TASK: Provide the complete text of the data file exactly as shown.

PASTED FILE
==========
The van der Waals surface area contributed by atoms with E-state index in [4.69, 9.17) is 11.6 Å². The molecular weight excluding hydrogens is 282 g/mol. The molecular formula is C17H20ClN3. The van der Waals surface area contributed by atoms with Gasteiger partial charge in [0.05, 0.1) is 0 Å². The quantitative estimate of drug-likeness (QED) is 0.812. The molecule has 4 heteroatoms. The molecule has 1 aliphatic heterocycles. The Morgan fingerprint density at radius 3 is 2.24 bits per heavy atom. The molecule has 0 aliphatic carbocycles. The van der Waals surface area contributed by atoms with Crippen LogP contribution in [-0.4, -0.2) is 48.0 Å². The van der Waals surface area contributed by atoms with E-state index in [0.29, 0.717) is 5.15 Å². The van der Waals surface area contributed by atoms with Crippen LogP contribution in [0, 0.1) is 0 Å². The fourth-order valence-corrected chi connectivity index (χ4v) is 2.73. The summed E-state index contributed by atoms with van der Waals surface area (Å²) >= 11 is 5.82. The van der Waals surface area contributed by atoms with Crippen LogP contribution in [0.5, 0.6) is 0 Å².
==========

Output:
The van der Waals surface area contributed by atoms with E-state index in [4.69, 9.17) is 11.6 Å². The molecular weight excluding hydrogens is 282 g/mol. The molecular formula is C17H20ClN3. The van der Waals surface area contributed by atoms with Gasteiger partial charge in [0.05, 0.1) is 0 Å². The quantitative estimate of drug-likeness (QED) is 0.812. The molecule has 4 heteroatoms. The molecule has 1 aliphatic heterocycles. The Morgan fingerprint density at radius 3 is 2.24 bits per heavy atom. The molecule has 0 aliphatic carbocycles. The van der Waals surface area contributed by atoms with Crippen LogP contribution in [-0.4, -0.2) is 48.0 Å². The van der Waals surface area contributed by atoms with E-state index in [0.29, 0.717) is 5.15 Å². The van der Waals surface area contributed by atoms with Crippen LogP contribution in [0, 0.1) is 0 Å². The fourth-order valence-corrected chi connectivity index (χ4v) is 2.73. The summed E-state index contributed by atoms with van der Waals surface area (Å²) >= 11 is 5.82. The van der Waals surface area contributed by atoms with Crippen LogP contribution in [0.5, 0.6) is 0 Å².